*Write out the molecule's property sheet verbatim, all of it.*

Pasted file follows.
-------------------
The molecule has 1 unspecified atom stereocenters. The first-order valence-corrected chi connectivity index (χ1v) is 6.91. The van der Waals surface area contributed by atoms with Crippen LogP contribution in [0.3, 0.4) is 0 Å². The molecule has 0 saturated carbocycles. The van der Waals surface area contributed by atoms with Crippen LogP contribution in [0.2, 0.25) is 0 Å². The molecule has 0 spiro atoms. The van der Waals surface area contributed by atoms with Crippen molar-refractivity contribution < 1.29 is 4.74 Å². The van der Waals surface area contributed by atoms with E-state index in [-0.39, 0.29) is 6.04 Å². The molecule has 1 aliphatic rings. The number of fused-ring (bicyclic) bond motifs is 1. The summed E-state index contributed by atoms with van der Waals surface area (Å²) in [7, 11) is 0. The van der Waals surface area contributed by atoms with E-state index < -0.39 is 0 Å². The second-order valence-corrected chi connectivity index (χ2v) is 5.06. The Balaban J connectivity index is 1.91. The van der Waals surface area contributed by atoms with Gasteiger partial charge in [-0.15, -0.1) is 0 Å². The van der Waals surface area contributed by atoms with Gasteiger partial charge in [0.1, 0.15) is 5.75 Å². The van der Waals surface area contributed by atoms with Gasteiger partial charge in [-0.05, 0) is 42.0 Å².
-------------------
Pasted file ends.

The molecule has 1 unspecified atom stereocenters. The first-order valence-corrected chi connectivity index (χ1v) is 6.91. The van der Waals surface area contributed by atoms with Crippen LogP contribution in [0.3, 0.4) is 0 Å². The molecule has 0 saturated carbocycles. The van der Waals surface area contributed by atoms with Crippen LogP contribution in [0.2, 0.25) is 0 Å². The molecule has 0 spiro atoms. The van der Waals surface area contributed by atoms with Crippen molar-refractivity contribution < 1.29 is 4.74 Å². The van der Waals surface area contributed by atoms with E-state index in [-0.39, 0.29) is 6.04 Å². The molecule has 1 aliphatic rings. The number of fused-ring (bicyclic) bond motifs is 1. The summed E-state index contributed by atoms with van der Waals surface area (Å²) in [7, 11) is 0. The van der Waals surface area contributed by atoms with E-state index < -0.39 is 0 Å². The second-order valence-corrected chi connectivity index (χ2v) is 5.06. The Balaban J connectivity index is 1.91. The van der Waals surface area contributed by atoms with Gasteiger partial charge in [-0.15, -0.1) is 0 Å². The van der Waals surface area contributed by atoms with Gasteiger partial charge in [0.1, 0.15) is 5.75 Å². The van der Waals surface area contributed by atoms with Gasteiger partial charge in [-0.05, 0) is 42.0 Å².